Legal Question in Employment Law in New York

Hello. I was hired in June by a large corporation to work at a branch near my residence and the Friday before my start date the Monday of the following week I was asked to assist at another center, which was about a 40 minute commute from my home "temporarily" to help out due to them having just terminated the director there. I agreed on a temporary basis and now, 3 months later, have not been moved to my 'home' location as stated in my original job offer letter with no answers as to when that will happen. I am in no position to leave due to the stress associated with the commute and the consequent long hour days (13-14 hours) because I need an income, however it is greatly impacting my quality of life. I was wondering if this was considered a 'breach of contract'. My last minute change was never documented so my original cover letter still states my original offer as of the beginning of June.

Thanks so much,


Asked on 9/08/13, 5:25 pm

1 Answer from Attorneys

Frank Natoli Natoli-Lapin, LLC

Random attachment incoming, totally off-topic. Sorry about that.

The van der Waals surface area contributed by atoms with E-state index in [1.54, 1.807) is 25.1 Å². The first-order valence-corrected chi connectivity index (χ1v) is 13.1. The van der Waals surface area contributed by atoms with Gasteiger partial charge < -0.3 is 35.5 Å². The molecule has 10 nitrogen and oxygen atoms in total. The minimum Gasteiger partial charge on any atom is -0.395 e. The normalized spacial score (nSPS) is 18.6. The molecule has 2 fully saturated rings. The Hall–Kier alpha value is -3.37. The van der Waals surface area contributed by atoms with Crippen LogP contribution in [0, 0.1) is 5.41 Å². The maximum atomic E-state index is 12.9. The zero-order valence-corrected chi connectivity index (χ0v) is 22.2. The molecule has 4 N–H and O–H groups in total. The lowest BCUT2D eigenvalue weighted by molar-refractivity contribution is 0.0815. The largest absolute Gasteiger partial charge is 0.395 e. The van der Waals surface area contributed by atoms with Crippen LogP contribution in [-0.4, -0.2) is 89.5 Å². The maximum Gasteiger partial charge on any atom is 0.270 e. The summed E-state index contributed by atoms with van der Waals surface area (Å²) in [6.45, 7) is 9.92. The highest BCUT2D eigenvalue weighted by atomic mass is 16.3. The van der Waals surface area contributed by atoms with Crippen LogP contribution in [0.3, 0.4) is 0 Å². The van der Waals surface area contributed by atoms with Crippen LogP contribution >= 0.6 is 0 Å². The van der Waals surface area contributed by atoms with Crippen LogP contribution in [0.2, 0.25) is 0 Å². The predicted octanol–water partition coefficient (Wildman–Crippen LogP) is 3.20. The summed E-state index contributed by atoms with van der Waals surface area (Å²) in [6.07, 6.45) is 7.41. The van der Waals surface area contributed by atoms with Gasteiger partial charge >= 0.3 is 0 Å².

The offer letter is not necessarily and rarely is, on its own, a complete employment contract. A lawyer would have to evaluate all the facts and review any written agreements to ascertain whether any real contract of employment exits. If not, the default, as you may be aware, is "at will" employment. This means that you can be terminated at anytime for any or no reason just like you can quit at anytime for any or no reason. Therefore, your employer is not prohibited from changing the location of your employment.

Now, in certain situations, a drastic change in the terms of your job description may constitute a "constructive termination" which may qualify you for unemployment benefits, but your narrative does not really support that proposition.

If you would like to discuss further over a free phone consult, feel free to contact me anytime that is convenient.

Kind regards,



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DISCLAIMER: this is not intended to be specific legal advice and should not be relied upon as such. No attorney-client relationship is formed on the basis of this posting.

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Answered on 9/09/13, 9:37 am

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